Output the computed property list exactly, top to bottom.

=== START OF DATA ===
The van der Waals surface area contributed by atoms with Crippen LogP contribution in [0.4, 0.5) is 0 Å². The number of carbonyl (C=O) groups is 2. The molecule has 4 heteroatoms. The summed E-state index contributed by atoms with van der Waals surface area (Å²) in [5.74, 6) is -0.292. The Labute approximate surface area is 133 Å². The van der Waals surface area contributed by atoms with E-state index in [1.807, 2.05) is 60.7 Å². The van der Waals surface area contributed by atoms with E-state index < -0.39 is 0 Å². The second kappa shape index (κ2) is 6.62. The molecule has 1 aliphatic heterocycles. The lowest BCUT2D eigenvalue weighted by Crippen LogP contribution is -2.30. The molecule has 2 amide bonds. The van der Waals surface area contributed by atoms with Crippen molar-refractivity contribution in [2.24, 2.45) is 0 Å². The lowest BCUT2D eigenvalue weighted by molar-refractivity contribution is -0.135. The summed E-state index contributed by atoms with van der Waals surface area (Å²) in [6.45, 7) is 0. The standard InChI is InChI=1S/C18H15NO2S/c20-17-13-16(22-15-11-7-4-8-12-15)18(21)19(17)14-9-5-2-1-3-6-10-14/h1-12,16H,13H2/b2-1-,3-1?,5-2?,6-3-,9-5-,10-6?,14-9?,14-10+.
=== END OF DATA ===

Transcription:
The van der Waals surface area contributed by atoms with Crippen LogP contribution in [0.4, 0.5) is 0 Å². The number of carbonyl (C=O) groups is 2. The molecule has 4 heteroatoms. The summed E-state index contributed by atoms with van der Waals surface area (Å²) in [5.74, 6) is -0.292. The Labute approximate surface area is 133 Å². The van der Waals surface area contributed by atoms with E-state index in [1.807, 2.05) is 60.7 Å². The van der Waals surface area contributed by atoms with E-state index < -0.39 is 0 Å². The second kappa shape index (κ2) is 6.62. The molecule has 1 aliphatic heterocycles. The lowest BCUT2D eigenvalue weighted by Crippen LogP contribution is -2.30. The molecule has 2 amide bonds. The van der Waals surface area contributed by atoms with Crippen molar-refractivity contribution in [2.24, 2.45) is 0 Å². The lowest BCUT2D eigenvalue weighted by molar-refractivity contribution is -0.135. The summed E-state index contributed by atoms with van der Waals surface area (Å²) in [6.45, 7) is 0. The standard InChI is InChI=1S/C18H15NO2S/c20-17-13-16(22-15-11-7-4-8-12-15)18(21)19(17)14-9-5-2-1-3-6-10-14/h1-12,16H,13H2/b2-1-,3-1?,5-2?,6-3-,9-5-,10-6?,14-9?,14-10+.